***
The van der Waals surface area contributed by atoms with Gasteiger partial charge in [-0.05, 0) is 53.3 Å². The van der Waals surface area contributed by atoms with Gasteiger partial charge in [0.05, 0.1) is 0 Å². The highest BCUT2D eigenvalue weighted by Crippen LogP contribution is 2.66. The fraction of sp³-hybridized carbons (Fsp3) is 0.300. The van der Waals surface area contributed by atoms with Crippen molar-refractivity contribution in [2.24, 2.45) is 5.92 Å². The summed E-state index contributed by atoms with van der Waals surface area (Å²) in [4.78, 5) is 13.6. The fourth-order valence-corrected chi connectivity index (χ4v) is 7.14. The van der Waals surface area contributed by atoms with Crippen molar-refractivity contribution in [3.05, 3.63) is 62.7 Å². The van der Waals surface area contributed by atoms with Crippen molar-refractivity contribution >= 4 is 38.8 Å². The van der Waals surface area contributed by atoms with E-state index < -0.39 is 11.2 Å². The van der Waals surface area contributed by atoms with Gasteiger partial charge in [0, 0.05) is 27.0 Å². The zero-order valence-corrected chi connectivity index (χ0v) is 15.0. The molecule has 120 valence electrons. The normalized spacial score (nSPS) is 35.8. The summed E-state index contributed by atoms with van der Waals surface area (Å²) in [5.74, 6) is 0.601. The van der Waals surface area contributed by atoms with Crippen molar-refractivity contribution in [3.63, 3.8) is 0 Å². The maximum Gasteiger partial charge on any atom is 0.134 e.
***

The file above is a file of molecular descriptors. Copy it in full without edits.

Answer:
The van der Waals surface area contributed by atoms with Gasteiger partial charge in [-0.05, 0) is 53.3 Å². The van der Waals surface area contributed by atoms with Gasteiger partial charge in [0.05, 0.1) is 0 Å². The highest BCUT2D eigenvalue weighted by Crippen LogP contribution is 2.66. The fraction of sp³-hybridized carbons (Fsp3) is 0.300. The van der Waals surface area contributed by atoms with Crippen molar-refractivity contribution in [2.24, 2.45) is 5.92 Å². The summed E-state index contributed by atoms with van der Waals surface area (Å²) in [4.78, 5) is 13.6. The fourth-order valence-corrected chi connectivity index (χ4v) is 7.14. The van der Waals surface area contributed by atoms with Crippen molar-refractivity contribution in [3.05, 3.63) is 62.7 Å². The van der Waals surface area contributed by atoms with Crippen molar-refractivity contribution >= 4 is 38.8 Å². The van der Waals surface area contributed by atoms with E-state index < -0.39 is 11.2 Å². The van der Waals surface area contributed by atoms with Gasteiger partial charge in [0, 0.05) is 27.0 Å². The zero-order valence-corrected chi connectivity index (χ0v) is 15.0. The molecule has 120 valence electrons. The normalized spacial score (nSPS) is 35.8. The summed E-state index contributed by atoms with van der Waals surface area (Å²) in [5.74, 6) is 0.601. The van der Waals surface area contributed by atoms with Crippen molar-refractivity contribution in [3.63, 3.8) is 0 Å². The maximum Gasteiger partial charge on any atom is 0.134 e.